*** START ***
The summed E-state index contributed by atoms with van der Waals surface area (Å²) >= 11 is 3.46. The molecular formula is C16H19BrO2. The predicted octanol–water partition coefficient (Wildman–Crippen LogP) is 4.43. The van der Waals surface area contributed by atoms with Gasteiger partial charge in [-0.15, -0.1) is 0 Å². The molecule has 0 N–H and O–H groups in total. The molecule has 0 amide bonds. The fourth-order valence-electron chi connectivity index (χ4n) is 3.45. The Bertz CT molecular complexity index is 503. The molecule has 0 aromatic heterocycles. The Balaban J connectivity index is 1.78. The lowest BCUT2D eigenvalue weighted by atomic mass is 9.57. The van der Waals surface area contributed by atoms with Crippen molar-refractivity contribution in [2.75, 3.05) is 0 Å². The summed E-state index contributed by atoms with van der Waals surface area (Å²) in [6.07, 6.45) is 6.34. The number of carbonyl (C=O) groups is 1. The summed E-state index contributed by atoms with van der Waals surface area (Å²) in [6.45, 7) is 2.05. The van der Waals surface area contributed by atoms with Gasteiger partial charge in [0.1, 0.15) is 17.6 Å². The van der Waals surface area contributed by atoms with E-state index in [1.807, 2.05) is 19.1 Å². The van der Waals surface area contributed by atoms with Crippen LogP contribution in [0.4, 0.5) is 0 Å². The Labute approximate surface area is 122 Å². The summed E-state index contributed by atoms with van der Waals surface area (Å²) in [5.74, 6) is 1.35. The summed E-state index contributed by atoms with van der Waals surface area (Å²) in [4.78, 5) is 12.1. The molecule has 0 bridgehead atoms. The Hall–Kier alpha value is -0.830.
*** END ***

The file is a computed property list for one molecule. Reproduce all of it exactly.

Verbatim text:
The summed E-state index contributed by atoms with van der Waals surface area (Å²) >= 11 is 3.46. The molecular formula is C16H19BrO2. The predicted octanol–water partition coefficient (Wildman–Crippen LogP) is 4.43. The van der Waals surface area contributed by atoms with Gasteiger partial charge in [-0.15, -0.1) is 0 Å². The molecule has 0 N–H and O–H groups in total. The molecule has 0 amide bonds. The fourth-order valence-electron chi connectivity index (χ4n) is 3.45. The Bertz CT molecular complexity index is 503. The molecule has 0 aromatic heterocycles. The Balaban J connectivity index is 1.78. The lowest BCUT2D eigenvalue weighted by atomic mass is 9.57. The van der Waals surface area contributed by atoms with Crippen molar-refractivity contribution in [2.75, 3.05) is 0 Å². The summed E-state index contributed by atoms with van der Waals surface area (Å²) in [6.07, 6.45) is 6.34. The number of carbonyl (C=O) groups is 1. The summed E-state index contributed by atoms with van der Waals surface area (Å²) in [6.45, 7) is 2.05. The van der Waals surface area contributed by atoms with Gasteiger partial charge in [0.1, 0.15) is 17.6 Å². The van der Waals surface area contributed by atoms with E-state index in [1.807, 2.05) is 19.1 Å². The van der Waals surface area contributed by atoms with Crippen LogP contribution in [0.4, 0.5) is 0 Å². The Labute approximate surface area is 122 Å². The summed E-state index contributed by atoms with van der Waals surface area (Å²) in [5.74, 6) is 1.35. The summed E-state index contributed by atoms with van der Waals surface area (Å²) in [4.78, 5) is 12.1. The molecule has 0 bridgehead atoms. The Hall–Kier alpha value is -0.830.